By Global Security Staff
There are little words for the often shocking and traumatic impact that takes place when combat veterans unexpectedly take their own lives. It is a widespread problem facing the US military community, often bringing disastrous consequences and unspeakable loss.
The pains, losses and dangers of combat are known to take an often invisible, yet powerful toll upon servicemembers and families who risk all in war.
Given the pervasiveness of this problem, International security company Torres Advanced Enterprise Solutions is planning to host a commemorative march on Camp Bondsteel in Kosovo - to remember and honor servicemembers who have committed suicide.
The event, slated to take place on July 21, 2018, is called “22K for 22 a day” to engender broad support, raise money and show respect for the 22 veterans who kill themselves every day.
Hundreds of participants will participate in a 22-kilometer march carrying 22 kilos, raising money for charities committed to helping prevent veteran suicide. The effort seeks to broaden support for the cause and help inspire at times needed intervention for those at risk, said Wayne Hales, Project Manager, Torres Advanced Enterprise Solutions.
The upcoming march holds a special significance to Torres employees and all servicemembers stationed at the camp. Last year, a young Army E-4 K9 handler, deployed at Camp Bondsteel, took his own life.
“No one saw this coming and it was a shock to everyone. He was very close with the Torres Armed Guards working on Camp Bondsteel. We will have a dedication to this young man in remembrance of his selfless duty,” Hales said. “He was very well liked.”
Approximately 80% of Torres employees working on Camp Bondsteel are veterans, he added.
The original 22K for 22 a Day, in June of 2016, was attended by approximately 200 service members; US and NATO contributing members included Germans, Polish, Hungarians and Danish. The event raised 1,500 Euros strictly by donation, sending the money to the Navy SEAL foundation, Hales said.
“We expect 400-500 to attend on the 21st of July, 2018. We are requiring an entry fee of $15 Euro and we are hoping to raise approximately $7,500 for a worthy military charity,” Hales said.
The persistence of the problem and the importance of the mission has inspired Torres AES CEO Jerry Torres to explore ways to expand the program to other locations in the US and around the world.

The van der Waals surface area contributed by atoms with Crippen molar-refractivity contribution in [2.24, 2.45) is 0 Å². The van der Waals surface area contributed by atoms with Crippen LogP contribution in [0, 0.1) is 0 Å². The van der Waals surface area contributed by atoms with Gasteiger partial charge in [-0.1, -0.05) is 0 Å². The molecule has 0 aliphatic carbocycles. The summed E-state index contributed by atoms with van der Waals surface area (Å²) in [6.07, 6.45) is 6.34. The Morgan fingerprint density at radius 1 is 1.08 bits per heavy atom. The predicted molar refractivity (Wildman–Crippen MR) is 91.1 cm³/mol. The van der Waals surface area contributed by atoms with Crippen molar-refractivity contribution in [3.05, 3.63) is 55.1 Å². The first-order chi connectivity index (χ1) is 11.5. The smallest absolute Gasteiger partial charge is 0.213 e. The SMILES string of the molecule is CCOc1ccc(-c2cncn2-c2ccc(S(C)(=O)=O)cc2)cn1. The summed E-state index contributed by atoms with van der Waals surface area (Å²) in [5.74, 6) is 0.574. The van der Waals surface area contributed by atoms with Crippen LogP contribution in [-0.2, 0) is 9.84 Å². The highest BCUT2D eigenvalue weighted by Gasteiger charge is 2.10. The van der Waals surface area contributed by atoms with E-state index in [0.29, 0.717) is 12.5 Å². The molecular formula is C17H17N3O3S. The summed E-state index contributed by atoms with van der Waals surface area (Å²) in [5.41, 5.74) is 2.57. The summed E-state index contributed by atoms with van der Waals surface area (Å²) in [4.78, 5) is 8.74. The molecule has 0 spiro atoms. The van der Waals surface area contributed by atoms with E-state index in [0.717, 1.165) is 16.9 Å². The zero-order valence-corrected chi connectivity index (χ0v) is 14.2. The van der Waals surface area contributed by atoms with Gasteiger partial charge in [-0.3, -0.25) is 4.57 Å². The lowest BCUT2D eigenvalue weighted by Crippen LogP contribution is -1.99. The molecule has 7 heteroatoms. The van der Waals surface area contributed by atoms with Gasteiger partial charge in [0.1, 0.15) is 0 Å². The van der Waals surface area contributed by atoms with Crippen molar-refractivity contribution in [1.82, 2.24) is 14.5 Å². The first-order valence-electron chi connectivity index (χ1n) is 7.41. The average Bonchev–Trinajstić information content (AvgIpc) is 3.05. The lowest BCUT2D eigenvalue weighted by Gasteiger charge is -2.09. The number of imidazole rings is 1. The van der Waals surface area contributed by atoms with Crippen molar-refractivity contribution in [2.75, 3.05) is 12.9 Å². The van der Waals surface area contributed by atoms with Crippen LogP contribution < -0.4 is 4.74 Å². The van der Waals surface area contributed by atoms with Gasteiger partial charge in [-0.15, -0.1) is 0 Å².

"I can't think of a more important cause to support, than honoring the men and women who give all for us. We hope to grow the program to reach and impact as many communities as possible," said Jerry Torres, Torres CEO.
The rate of veteran suicides in recent years, often driven by combat-related PTSD, has not subsided and continues to be extremely tragic, traumatic and unfortunate for the US military community. The problem is inspiring a wide array of actions from family members, veterans and US military personnel searching to address, offset or decrease the problem.
Many servicemembers who take their own lives are among those engaged in the most intense, dangerous and costly military operations.
“Almost everyone who has served in the military knows someone who has taken their own life. The purpose of the 22K for 22 A Day is to raise awareness,” Hales added.
The pain of the loss, and the commitment to cherishing the memories of servicemembers who fought and served, is astronomical. The injuries may at times seem invisible, yet they are as real and impactful as any kind of physical injury caused by combat.
“Just because you can’t see it, it doesn’t mean it doesn’t exist,” said Gordon Pullen, Site Manager, Torres AES.
Service members, families and members of the military community often express a powerful sentiment, perhaps more substantial than words can capture, that these servicemembers will forever be remembered.
While the physical existence of those who took their lives may no longer be present, the spirit, resolve and duty to county, will doubtless endure as a timeless force.